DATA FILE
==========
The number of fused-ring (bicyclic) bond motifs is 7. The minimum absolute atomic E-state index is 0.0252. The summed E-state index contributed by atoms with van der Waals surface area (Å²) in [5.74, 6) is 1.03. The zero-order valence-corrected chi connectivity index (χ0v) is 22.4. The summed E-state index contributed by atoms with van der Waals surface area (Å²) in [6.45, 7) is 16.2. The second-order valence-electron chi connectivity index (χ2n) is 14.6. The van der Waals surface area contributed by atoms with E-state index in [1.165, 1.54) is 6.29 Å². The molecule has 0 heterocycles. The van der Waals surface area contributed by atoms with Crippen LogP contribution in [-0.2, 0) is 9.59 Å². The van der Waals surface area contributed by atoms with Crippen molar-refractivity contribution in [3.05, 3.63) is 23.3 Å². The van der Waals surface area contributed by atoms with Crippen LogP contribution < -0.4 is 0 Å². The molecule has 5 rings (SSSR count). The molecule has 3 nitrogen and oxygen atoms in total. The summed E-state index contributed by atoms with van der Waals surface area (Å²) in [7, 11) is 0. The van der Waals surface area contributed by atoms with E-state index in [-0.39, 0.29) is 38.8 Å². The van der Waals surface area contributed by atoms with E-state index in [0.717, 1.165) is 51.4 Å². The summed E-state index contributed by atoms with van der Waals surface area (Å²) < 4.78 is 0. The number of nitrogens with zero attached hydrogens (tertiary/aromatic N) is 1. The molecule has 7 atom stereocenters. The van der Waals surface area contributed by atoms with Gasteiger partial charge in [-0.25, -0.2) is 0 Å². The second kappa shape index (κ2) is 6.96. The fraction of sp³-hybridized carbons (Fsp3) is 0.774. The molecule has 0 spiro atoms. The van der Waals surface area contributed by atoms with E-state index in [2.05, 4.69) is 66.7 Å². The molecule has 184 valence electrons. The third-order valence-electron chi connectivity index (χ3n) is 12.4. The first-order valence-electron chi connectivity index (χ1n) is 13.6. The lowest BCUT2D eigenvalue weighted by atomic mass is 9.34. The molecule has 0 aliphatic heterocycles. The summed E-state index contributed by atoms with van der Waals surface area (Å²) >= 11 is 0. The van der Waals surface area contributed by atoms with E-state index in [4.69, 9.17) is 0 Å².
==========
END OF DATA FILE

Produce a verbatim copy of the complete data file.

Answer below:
The number of fused-ring (bicyclic) bond motifs is 7. The minimum absolute atomic E-state index is 0.0252. The summed E-state index contributed by atoms with van der Waals surface area (Å²) in [5.74, 6) is 1.03. The zero-order valence-corrected chi connectivity index (χ0v) is 22.4. The summed E-state index contributed by atoms with van der Waals surface area (Å²) in [6.45, 7) is 16.2. The second-order valence-electron chi connectivity index (χ2n) is 14.6. The van der Waals surface area contributed by atoms with E-state index in [1.165, 1.54) is 6.29 Å². The molecule has 0 heterocycles. The van der Waals surface area contributed by atoms with Crippen LogP contribution in [-0.2, 0) is 9.59 Å². The van der Waals surface area contributed by atoms with Crippen molar-refractivity contribution in [3.05, 3.63) is 23.3 Å². The van der Waals surface area contributed by atoms with Crippen LogP contribution < -0.4 is 0 Å². The molecule has 5 rings (SSSR count). The molecule has 3 nitrogen and oxygen atoms in total. The summed E-state index contributed by atoms with van der Waals surface area (Å²) in [7, 11) is 0. The van der Waals surface area contributed by atoms with E-state index in [-0.39, 0.29) is 38.8 Å². The van der Waals surface area contributed by atoms with E-state index in [0.717, 1.165) is 51.4 Å². The summed E-state index contributed by atoms with van der Waals surface area (Å²) < 4.78 is 0. The number of nitrogens with zero attached hydrogens (tertiary/aromatic N) is 1. The molecule has 7 atom stereocenters. The van der Waals surface area contributed by atoms with Gasteiger partial charge in [-0.25, -0.2) is 0 Å². The second kappa shape index (κ2) is 6.96. The fraction of sp³-hybridized carbons (Fsp3) is 0.774. The molecule has 0 spiro atoms. The van der Waals surface area contributed by atoms with E-state index in [2.05, 4.69) is 66.7 Å². The molecule has 184 valence electrons. The third-order valence-electron chi connectivity index (χ3n) is 12.4. The first-order valence-electron chi connectivity index (χ1n) is 13.6. The lowest BCUT2D eigenvalue weighted by atomic mass is 9.34. The molecule has 0 aliphatic heterocycles. The summed E-state index contributed by atoms with van der Waals surface area (Å²) >= 11 is 0. The van der Waals surface area contributed by atoms with E-state index in [4.69, 9.17) is 0 Å².